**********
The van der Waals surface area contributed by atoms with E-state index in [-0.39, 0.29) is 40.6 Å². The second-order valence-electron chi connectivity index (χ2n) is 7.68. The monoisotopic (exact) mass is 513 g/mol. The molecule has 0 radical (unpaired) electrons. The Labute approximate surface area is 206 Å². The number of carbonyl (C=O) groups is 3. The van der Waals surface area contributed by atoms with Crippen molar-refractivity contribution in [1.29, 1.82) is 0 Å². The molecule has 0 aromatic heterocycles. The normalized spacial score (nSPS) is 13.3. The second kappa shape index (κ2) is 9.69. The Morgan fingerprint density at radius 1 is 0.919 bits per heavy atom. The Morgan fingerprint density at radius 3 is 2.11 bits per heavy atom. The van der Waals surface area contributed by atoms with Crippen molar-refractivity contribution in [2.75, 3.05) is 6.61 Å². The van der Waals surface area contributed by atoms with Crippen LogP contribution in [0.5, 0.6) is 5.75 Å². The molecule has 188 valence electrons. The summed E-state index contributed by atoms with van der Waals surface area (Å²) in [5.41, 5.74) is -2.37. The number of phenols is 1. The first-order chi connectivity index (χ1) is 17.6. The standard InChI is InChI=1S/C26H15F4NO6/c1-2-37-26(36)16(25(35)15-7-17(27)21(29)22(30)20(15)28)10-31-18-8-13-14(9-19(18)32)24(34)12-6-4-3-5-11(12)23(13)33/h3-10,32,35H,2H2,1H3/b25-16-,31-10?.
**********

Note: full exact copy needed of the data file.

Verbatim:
The van der Waals surface area contributed by atoms with E-state index in [-0.39, 0.29) is 40.6 Å². The second-order valence-electron chi connectivity index (χ2n) is 7.68. The monoisotopic (exact) mass is 513 g/mol. The molecule has 0 radical (unpaired) electrons. The Labute approximate surface area is 206 Å². The number of carbonyl (C=O) groups is 3. The van der Waals surface area contributed by atoms with Crippen molar-refractivity contribution in [1.29, 1.82) is 0 Å². The molecule has 0 aromatic heterocycles. The normalized spacial score (nSPS) is 13.3. The second kappa shape index (κ2) is 9.69. The Morgan fingerprint density at radius 1 is 0.919 bits per heavy atom. The Morgan fingerprint density at radius 3 is 2.11 bits per heavy atom. The van der Waals surface area contributed by atoms with Crippen molar-refractivity contribution in [2.75, 3.05) is 6.61 Å². The van der Waals surface area contributed by atoms with Crippen LogP contribution in [0.5, 0.6) is 5.75 Å². The molecule has 188 valence electrons. The summed E-state index contributed by atoms with van der Waals surface area (Å²) in [5.41, 5.74) is -2.37. The number of phenols is 1. The first-order chi connectivity index (χ1) is 17.6. The standard InChI is InChI=1S/C26H15F4NO6/c1-2-37-26(36)16(25(35)15-7-17(27)21(29)22(30)20(15)28)10-31-18-8-13-14(9-19(18)32)24(34)12-6-4-3-5-11(12)23(13)33/h3-10,32,35H,2H2,1H3/b25-16-,31-10?.